A. D. Metcalfe
Updated: Jun 1, 2021
I had just turned seven when my family moved to a new neighborhood. It was the middle of the school year, and I was in second grade. Maybe my parents explained to me what was going on or maybe they didn’t. Either way, it would’ve been difficult for someone at that age to mentally and emotionally prepare for all the changes that were bound to occur. I’m sure the first few days were pretty chaotic, with all the unpacking and settling in, but it’s all extremely vague to me.
The first clear memory I do have is of my mother walking me to a new school. She had me sit on a bench in the hallway while she went into the administration office. After what seemed like a very long time, she emerged, kissed me goodbye, and some stranger ushered me to a classroom where there was already a lesson in progress. The teacher handed me a sheet of paper and a basket full of colored rods, and told me to do the assignment. I went to a vacant desk and sat down, surrounded by kids I’d never seen before, all of whom were busily working away.
I had no idea what I was supposed to do with the materials I’d been given, and I was too shy to ask. Feeling confused, scared, and alone, I started to cry quietly to myself. The teacher noticed and came over, but rather than comforting me and trying to explain the assignment, she said to stop crying and told me that I looked ugly when I cried. I remember her words verbatim, and I can picture her face as clear as a bell, even though it’s almost fifty years later, because it still affects me. To this day, whenever I cry, I become self-conscious and ashamed, and when I think I’m supposed to understand something that I don’t, I sometimes feel small and helpless.
Having had about twenty years of therapy since then, (not solely for that reason) I do have the tools to extinguish the embers of those feelings each time they reignite. I’m also aware that as childhood traumas go, this one is pretty mild.But in that moment, it felt like everything safe and familiar in my life had completely disappeared, and that’s pretty damn scary for a seven-year-old.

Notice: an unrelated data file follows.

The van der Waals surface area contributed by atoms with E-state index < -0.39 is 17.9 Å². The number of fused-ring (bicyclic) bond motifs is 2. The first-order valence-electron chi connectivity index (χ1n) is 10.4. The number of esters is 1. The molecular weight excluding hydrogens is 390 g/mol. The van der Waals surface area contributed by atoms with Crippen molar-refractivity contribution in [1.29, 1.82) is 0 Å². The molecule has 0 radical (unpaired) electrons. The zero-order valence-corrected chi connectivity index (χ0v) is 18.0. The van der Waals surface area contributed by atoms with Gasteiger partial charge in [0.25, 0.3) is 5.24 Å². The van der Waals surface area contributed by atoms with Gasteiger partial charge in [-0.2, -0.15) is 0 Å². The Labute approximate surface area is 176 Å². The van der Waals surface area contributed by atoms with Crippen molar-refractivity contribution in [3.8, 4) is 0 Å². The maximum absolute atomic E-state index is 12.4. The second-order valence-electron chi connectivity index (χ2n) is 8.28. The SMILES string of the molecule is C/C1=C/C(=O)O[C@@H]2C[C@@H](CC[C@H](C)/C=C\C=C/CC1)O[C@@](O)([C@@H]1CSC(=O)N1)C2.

When I see children being separated from their parents at the U.S./Mexico border, I’m sure that what they are experiencing is (obviously) magnified by at least a hundred, and I can’t help but wonder, when exactly did the people of this country lost their capacity for empathy?
Do people never take the time to imagine what it must feel like to actually be one of those children, to feel their fear, their uncertainty, and their helplessness?
They didn’t choose to come here. They simply happened to be born to people seeking a better, safer life, yet they are the ones the American government is traumatizing. They are the ones most frightened, most vulnerable, and most likely to be scarred for the rest of their lives.
To make it worse, the self-righteous attitude of the people who support this policy is appalling, as if that couldn’t possibly be you, because you were brilliant enough to have the foresight—preconception, by the way—to choose an American vagina from which to be spit forth.
You’re far too savvy to have been born in a country such as Mexico, or El Salvador, or Syria. So fuck all those losers who were too lazy to research The Best Snatch From Which to Hatch.
I’m not religious, and I don’t understand how everything works. Maybe life is totally random, maybe there’s some greater universal plan. Maybe we’ll all be reincarnated into the very thing we fear the most. The one thing I do know for sure is: there but for the grace of God (or whatever), go I. So wouldn’t it be wise to give the Karma Police as little to work with as possible?
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